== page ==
We had practically reached the top when a very fit young man passed us and thanked us for breaking the trail! If only we had started an hour later!

Cannon Mountain

A few weeks ago we officially added Cannon to our list of 4,000 footers on an a blazing hot and humid day (Adam hadn't climbed Cannon before but I had). The hike is steep and rocky and busy. My three least favorite trail conditions.

Cannon Mountain

Luckily Cannon brings amazing views of the Franconia ridgeline. We took in the views while a thunderstorm blew in and had to hightail it back off the mountain. My video here shows an amazing view where you can really see that you are hiking in a cloud.

Cannon Mountain in a Cloud from Betty on Vimeo.

I'm also discovering that hiking brings out the singer in both me and Adam. It started with Mount Jackson when Adam created a version of OutKast's Ms Jackson: "I'm sorry Mount Jackson I am for realllll, never meant to make you cry..."

Cannon Mountain

Cannon Mountain

Unfortunately he wouldn't follow up with an encore on Cannon....But don't worry I apparently start singing when I hike...More to come!! And yes we are total geeks...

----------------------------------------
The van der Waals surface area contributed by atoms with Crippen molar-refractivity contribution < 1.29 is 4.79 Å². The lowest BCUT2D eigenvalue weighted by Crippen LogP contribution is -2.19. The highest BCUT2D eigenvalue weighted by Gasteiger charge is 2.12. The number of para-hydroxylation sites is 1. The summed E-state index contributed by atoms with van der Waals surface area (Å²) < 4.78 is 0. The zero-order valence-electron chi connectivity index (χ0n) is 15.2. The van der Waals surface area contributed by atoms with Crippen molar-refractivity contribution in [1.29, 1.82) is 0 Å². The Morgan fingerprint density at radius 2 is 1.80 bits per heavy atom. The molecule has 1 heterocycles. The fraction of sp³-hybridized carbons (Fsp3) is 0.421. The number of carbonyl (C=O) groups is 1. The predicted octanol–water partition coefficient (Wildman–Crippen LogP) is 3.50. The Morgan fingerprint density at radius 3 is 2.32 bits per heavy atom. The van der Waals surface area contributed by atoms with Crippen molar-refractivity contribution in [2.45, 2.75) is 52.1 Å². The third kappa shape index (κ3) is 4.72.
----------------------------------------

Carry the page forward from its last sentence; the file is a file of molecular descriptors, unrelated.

Cannon Song from Betty on Vimeo.

Monday, July 9, 2012

Women's Adventure Magazine

Don't forget to stop by Women's Adventure Magazine and read the latest issue. You'll dreaming of your next adventure the second you see the inspiring photographs and stories!

Hiking the 4,000 Footers: Cannon 6.23.2012

Cannon Mountain in a Cloud from Betty on Vimeo.

I'll be blogging about Cannon soon, but I wanted to share this video. Make sure to keep watching- I know it is a bit long, but it brings a neat view from the clouds.

Hiking the 4,000 Footers: Mount Jackson 6.21.2012

Mount Jackson is where we formally decided to start hiking all of New Hampshire's 4,000 footers. As I mentioned before- I knew of people hiking this list but I just never really felt the calling to do it. When we woke up early the next morning to hike Jackson my body was also not feeling the calling. We had hiked Mount Tom late the day before and I was terribly out of shape for hiking.